Any house painter will tell you that one of the most arduous parts of a job is masking: outlining the edges of window frames and trim with tape to ensure a neat job.
Masking can also be one of the most arduous parts of a Photoshop project, for much the same reason. Isolating a subject from its background can be tedious, especially if there isn’t a lot of contrast between the subject and the background or if the subject has blurry edges or fine details, such as wisps of hair.
Experienced Photoshop artists have employed a variety of masking tricks, and have used such programs as Extensis’ Mask Pro 3 ( March 2002 ), but now there’s an easier path to tidy masks: Vertus’ Fluid Mask 1.02. A plug-in for Adobe Photoshop, Fluid Mask provides a rich array of tools for isolating portions of an image and then cutting out the portion you want to keep.
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Photoshop CS2’s Extract filter performs the same job, though in my tests, Fluid Mask often created cleaner masks in images containing tricky edges, such as hair or backgrounds whose color is similar to the subject’s. And Fluid Mask lets you preview a mask-in-progress in ways that are faster and more efficient than the Extract filter’s Preview mode.
Fits right in
To use Fluid Mask, open an image and then choose Fluid Mask from Photoshop’s Filter menu. Fluid Mask takes over your screen, replacing Photoshop’s menus and tool palettes with its own (see screenshots). Like Photoshop, Fluid Mask provides single-keystroke shortcuts for its tools and brushes—a nice interface touch.
To isolate part of an image, use Fluid Mask’s tools to specify which colors you want to keep and which ones you want to delete. For straightforward masking jobs—for example, isolating a yellow flower from a solid blue background—you might simply paint across the blue background with the Delete Global brush. When you do, Fluid Mask automatically masks out similar colors that appear throughout the image.
For an image containing a consistent background color, this might be the only step you need to perform. You can then click the Create Cut-Out button and watch while Fluid Mask removes the background, leaving only the flower. Close the Fluid Mask window, and you’re back in Photoshop, with your masked image open and ready to use.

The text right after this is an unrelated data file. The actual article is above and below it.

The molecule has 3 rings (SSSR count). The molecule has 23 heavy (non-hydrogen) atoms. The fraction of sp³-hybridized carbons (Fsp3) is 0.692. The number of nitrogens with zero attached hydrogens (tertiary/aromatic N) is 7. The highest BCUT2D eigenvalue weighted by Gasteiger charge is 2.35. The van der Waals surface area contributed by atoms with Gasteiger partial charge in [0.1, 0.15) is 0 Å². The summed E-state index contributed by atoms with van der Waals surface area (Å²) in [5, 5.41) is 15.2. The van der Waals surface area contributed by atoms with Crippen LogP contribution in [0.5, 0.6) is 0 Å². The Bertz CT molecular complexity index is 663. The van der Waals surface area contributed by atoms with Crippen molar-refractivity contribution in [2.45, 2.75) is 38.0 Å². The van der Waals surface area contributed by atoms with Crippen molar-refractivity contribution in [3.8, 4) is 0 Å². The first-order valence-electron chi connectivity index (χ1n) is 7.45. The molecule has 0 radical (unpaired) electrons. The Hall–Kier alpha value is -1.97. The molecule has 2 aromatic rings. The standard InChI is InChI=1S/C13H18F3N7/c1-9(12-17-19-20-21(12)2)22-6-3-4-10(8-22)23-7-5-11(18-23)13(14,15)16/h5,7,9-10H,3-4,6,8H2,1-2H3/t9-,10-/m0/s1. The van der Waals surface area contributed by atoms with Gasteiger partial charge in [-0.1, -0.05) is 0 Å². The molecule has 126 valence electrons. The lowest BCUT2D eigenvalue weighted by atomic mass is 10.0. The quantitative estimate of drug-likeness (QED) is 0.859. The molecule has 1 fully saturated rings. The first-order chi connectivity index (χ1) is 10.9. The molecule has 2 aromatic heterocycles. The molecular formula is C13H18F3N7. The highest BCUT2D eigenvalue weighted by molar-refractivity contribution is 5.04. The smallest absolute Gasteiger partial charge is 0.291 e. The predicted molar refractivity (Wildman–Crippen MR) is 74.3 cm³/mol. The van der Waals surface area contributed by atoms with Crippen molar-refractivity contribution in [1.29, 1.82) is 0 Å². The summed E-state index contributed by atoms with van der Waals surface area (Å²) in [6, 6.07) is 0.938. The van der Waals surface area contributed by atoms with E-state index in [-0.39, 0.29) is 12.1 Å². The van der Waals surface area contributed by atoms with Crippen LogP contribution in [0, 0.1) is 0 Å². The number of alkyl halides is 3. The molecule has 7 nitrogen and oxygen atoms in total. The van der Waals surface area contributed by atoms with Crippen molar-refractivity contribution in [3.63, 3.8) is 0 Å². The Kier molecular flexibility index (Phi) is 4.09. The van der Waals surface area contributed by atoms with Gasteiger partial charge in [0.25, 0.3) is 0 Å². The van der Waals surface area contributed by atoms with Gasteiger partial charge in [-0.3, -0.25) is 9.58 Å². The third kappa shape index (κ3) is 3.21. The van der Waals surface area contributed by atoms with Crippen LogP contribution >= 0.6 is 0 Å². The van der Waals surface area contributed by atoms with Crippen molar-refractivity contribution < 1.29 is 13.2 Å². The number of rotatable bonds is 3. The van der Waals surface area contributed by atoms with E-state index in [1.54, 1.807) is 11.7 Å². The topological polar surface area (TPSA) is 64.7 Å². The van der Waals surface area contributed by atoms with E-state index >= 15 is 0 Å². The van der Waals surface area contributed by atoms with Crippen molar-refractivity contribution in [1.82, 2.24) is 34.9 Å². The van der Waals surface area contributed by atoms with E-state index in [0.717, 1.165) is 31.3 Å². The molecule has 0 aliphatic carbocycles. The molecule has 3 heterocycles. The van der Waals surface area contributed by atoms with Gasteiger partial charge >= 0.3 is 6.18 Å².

For more challenging masking jobs—isolating a green frog sitting on a similarly colored leaf—you can employ several other tools that provide more control over the masking process. For example, the Adjust Image Information Layer tool lets you temporarily adjust the contrast and color of an image to make it easier for Fluid Mask to identify the edges that separate areas you want to keep or discard.
Depending on your Mac’s speed and the complexity of your mask, rendering a final image can take 10 seconds or more. Fortunately, you can preview your work by using the Test Render tool: select it and drag a rectangle over part of the image, and Fluid Mask renders just that part of the image.
Fluid Mask’s advanced tools can be daunting, thanks largely to the product’s abysmal documentation, which consists of a couple of poorly written PDFs and a printed reference card that is—I kid you not—printed in light-gray, 5-point type. Some informative QuickTime tutorial movies are included on the Fluid Mask installation CD, but a complex and costly plug-in like this one demands better documentation. Vertus says the reference card has already been reprinted for better legibility and that improved electronic documentation will accompany a future version.
One more quibble: Fluid Mask doesn’t work with 16-bit images. If you prefer to shoot or scan in 16-bit mode to get more headroom for Photoshop adjustments, you’ll have to convert images to 8-bit mode before using Fluid Mask. Vertus says it plans to add 16-bit support to a future version.
Macworld’s buying advice
At $249, which is rather expensive for a plug-in, Fluid Mask 1.02 isn’t for casual Photoshop users or those who need to do masking only occasionally. But if masking and compositing are big parts of your life, Fluid Mask deserves a look. It’s a powerful, if poorly documented, tool.
[Macworld Contributing Editor Jim Heid is the author of The Macintosh iLife ‘05 (Peachpit Press/Avondale Media, 2005) and its
companion Web site. ]
The sky-gazing dog is cute, but the sky is on the bland side. After selecting Fluid Mask’s Delete Local brush, I painted a line that included a wide range of sky colors.
When I released the mouse button, Fluid Mask selected the colors in the sky, creating a quick but imperfect mask.
To refine the mask, I used the Keep Local brush to retain the dog’s fur and the Complex tool to quickly outline the edges of the dog.
Next, I clicked the Create Cutout button, and Fluid Mask extracted the subject from the background.
Finally, I dragged the dog (gently, of course!) into a photo of a dramatic sky.